Haven’t had a chance to do much crafting this weekend, so thought I would share some past crafts I completed. Most ideas were found on my favorite site, http://www.pinterest.com. Check it out.

So the first one is a recycled towels into a bath mat. It is so warm and fluffy. And it looks great in my bathroom. I did it a little different than the directions that I had found, I didn’t actually knot each pieces after pulling through the grid, the knots tended to make the rug too ‘hard’ feeling and it was more difficult working with the pieces. So, to keep it from coming undone, I sealed the back with an adhesive used for just this purpose.

Next up, was a fun little project that again, was inspired by something I saw online. Only I wanted to do it bigger and better. I am a quilter and sewer for many years, and one thing I use to decorate by sewing/crafting room is buttons. Hundreds, thousands, maybe even millions of buttons sorted and organized and on display in beautiful apothecary-style jars. So when I saw the large button wall art, I knew I was going to have to do this too.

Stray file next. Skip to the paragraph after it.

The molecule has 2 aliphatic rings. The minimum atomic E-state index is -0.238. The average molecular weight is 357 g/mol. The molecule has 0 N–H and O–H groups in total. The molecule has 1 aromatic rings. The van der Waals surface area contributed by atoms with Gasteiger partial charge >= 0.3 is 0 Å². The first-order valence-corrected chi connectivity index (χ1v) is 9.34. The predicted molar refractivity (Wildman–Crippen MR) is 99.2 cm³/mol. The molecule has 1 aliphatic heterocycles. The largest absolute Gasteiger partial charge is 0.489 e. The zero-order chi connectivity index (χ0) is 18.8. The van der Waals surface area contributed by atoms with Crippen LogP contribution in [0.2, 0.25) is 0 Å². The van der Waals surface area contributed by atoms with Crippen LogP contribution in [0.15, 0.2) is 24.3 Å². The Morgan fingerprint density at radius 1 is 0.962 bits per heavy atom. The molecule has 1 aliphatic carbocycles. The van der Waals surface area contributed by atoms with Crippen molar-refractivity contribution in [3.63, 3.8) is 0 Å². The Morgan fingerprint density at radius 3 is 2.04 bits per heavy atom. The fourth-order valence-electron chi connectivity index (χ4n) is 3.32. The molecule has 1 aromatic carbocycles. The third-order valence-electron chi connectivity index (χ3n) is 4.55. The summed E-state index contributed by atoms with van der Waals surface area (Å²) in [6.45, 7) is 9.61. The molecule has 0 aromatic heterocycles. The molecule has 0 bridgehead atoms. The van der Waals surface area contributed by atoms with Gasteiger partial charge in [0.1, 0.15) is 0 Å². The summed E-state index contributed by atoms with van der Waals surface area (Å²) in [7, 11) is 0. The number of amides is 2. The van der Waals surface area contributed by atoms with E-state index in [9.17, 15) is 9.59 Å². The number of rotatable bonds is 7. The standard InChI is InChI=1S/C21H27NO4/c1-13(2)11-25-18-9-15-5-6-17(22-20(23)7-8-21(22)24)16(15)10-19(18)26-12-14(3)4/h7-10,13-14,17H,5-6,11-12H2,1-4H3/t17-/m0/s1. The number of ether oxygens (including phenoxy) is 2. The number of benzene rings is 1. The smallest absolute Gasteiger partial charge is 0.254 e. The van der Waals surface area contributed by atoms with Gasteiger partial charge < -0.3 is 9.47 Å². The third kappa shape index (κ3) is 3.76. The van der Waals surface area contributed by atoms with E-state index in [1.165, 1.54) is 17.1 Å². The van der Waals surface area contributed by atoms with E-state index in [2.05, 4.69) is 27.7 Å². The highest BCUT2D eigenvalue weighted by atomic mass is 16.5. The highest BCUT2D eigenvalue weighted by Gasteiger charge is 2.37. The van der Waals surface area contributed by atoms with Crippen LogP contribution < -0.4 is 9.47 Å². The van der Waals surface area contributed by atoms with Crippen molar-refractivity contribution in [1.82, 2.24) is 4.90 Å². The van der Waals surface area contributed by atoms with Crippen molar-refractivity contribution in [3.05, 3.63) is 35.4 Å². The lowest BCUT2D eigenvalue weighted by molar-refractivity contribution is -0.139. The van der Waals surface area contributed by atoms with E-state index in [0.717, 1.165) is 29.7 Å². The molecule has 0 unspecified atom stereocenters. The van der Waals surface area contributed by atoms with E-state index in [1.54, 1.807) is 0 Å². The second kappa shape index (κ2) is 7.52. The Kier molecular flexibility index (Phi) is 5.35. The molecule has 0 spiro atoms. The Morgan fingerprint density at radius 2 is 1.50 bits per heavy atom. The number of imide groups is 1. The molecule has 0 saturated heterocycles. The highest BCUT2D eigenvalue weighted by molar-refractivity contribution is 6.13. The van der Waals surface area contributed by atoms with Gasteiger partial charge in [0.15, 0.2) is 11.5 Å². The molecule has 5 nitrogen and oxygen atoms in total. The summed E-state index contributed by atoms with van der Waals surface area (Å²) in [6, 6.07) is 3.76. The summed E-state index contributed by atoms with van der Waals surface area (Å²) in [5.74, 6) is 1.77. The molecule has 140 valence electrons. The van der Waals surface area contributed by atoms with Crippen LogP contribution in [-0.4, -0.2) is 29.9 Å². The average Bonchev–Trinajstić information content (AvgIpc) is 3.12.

So, I kept my eye peeled for round cutting boards. I found a couple at the large box stores, but they were expensive, so I would look for anything that might work while I visited estate sales and garage sales and thrift stores. I was rewarded with three large round cutting boards. Painted in bright, happy colors, and then drilled holes and threaded large upholstery rope to simulate thread. Aren’t they great?

I have also found that I enjoy cross stitch, but really never found any pre-printed patterns that I liked. They always seemed so, well for lack of a better word (and not to offend anyone), too mature. So I set about printing my own patterns. I would search for things on the internet that I enjoyed, and then could print them with my ink jet printer onto the grid material. I was surprised how simple it was.

The first one was for my son, he is such a fan of the show “Futurama”, that I found this wonderful image of the main characters: Leila, Fry and Bender.

Once completed, it was easy to stretch onto a cardboard backing and fit into a frame. This frame was another of my estate sale finds, spray painted with an intense bright red. My son loves it.